Tablet-battery-life

Apple boasted about maintaining its 10-hour iPad battery-life in the new iPad Air despite an overall thinner and faster design, but how does it compare to other tablets? Most reviews had good things to say about battery life (many even experiencing more than 10 hours), but it’s interesting to see how the device stacks up against the rest of the tablet market. While battery life largely depends on how you’re using your iPad, an extensive test from Which? shows that iPad Air comes out on top in just about any case and significantly beats out much of the competition.

The iPad Air, iPad mini with Retina display and iPad 2 all performed better than the Android alternatives for web browsing. On a full tank, Apple’s iPad Air will last for 658 minutes of web-browsing – beating the 483 minutes offered by the longest-lasting Android tablet we tested, Samsung’s Galaxy Note 10.1 (2014 edition). Likewise, the iPad mini with Retina display features an impressive 614 minutes of internet usage, while Apple’s three year old iPad 2 managed a sterling 590 minutes.

The graphic above pretty much speaks for itself, but you can read more about the test on Which.

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9 Responses to “iPad Air conquers all in tablet battery test with 11-13 hour showing”

  1. PMZanetti says:

    I like how no tablet even approaches the iPad 2, let alone iPad Air.

  2. themis333 says:

    Reblogged this on Taste of Apple and commented:
    I’m not too shocked. iPad has always been great with battery life.

  3. blakegentry777 says:

    As a retina iPad mini and iPad Air owner, I can confirm that this chart is erroneous on the part of the retina iPad mini. I regularly get 12-13 hours of battery life with internet use. Almost identical to my iPad Air. Might want to double check before using tests performed by little known websites.

  4. Yep, the iPad is the battery king. My iPad mini gets amazing battery life. About the only thing that drains it (more than anything else) is e-reading.

  5. rottenbittenfruit says:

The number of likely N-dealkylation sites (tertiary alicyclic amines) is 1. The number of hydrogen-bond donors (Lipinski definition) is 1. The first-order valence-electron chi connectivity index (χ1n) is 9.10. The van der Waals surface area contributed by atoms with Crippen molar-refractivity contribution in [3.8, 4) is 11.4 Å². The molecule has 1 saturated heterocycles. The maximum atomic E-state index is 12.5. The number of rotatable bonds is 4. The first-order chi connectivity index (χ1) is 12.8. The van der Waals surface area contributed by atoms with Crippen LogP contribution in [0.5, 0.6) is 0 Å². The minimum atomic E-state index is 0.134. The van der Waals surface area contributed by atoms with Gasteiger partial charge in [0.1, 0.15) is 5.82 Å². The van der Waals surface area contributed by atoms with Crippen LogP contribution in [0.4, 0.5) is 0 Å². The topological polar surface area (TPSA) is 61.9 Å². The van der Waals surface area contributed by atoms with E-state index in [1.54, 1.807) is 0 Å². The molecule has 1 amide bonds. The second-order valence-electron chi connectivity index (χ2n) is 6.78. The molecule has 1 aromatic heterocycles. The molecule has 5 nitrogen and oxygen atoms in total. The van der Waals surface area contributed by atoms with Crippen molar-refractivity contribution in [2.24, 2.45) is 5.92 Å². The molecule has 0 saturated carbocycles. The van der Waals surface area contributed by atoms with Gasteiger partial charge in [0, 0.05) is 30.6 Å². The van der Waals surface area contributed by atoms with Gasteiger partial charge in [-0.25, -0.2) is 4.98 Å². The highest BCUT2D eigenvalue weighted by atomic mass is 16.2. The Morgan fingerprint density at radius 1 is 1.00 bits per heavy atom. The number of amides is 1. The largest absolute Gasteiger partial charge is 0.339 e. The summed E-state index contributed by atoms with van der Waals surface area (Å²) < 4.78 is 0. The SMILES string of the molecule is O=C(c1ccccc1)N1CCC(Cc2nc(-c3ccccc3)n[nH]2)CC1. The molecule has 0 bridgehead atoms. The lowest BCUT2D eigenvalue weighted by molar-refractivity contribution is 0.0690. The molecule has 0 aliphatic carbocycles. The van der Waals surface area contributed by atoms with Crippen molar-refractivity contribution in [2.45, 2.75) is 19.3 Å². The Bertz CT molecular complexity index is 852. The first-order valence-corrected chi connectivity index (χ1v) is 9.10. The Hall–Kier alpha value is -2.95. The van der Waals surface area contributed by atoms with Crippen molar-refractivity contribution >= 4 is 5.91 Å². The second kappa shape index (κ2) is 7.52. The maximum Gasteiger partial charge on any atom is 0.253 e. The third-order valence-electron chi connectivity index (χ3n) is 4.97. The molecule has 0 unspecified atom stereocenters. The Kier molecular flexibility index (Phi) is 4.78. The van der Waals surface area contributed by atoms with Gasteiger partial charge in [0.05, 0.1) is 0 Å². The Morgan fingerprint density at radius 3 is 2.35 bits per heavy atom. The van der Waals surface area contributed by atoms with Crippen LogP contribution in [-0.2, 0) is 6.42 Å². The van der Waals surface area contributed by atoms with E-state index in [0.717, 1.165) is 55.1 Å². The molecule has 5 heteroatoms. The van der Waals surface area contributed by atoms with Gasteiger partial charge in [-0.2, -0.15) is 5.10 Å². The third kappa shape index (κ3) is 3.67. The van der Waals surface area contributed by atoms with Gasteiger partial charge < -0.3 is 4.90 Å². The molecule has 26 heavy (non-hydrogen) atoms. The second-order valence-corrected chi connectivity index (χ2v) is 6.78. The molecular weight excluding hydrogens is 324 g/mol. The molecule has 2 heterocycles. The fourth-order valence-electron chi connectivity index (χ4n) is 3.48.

Hopefully, if Apple builds a large display iPhone, they’ll be able to pack enough battery in the case to outlast any number of Android smartphones that already have large displays. That A7 processor must be really efficient or Apple is using displays that are very power-efficient. Tim Cook had mentioned about large smartphone displays not being where Apple wanted them to be. It’s possible that power draw was a major factor in deciding that Apple not to go to larger display iPhones. I suppose we’ll never really know.

    Some pundits had remarked on how much better the displays on the Kindle HDX and Nexus 7 looked in terms of color gamut and brightness when compared to the iPad Mini Retina, but maybe Apple had to compromise and chose battery life over color quality. Pure speculation on my part because only Apple knows what they’re looking for in terms of a product’s usefulness.

  6. Well but like the ads, the kindle fire MUST still be better!

    According to the ads:

    It’s lighter (of course not noting the fact that it’s almost 1″ smaller and has a cheap plastic back)
    It’s cheaper (…but, again, is an inch smaller)
    The display has a million more pixels (but tests show that the displays are a draw, with each having a specific set of weaknesses)

    But they don’t mention the fact that they’re running a specialized version of Android with “more than 100,000 apps” (which I’m sure means, what, 110,000?) of which they also don’t state which are tablet optimized. But then, Apple isn’t better than that right? Oh wait, sorry, Apple actually has 475,000 apps… Oh, no. That’s how many tablet optimized apps. Silly me. But yeah, that kindle is worth saving a bit of money on.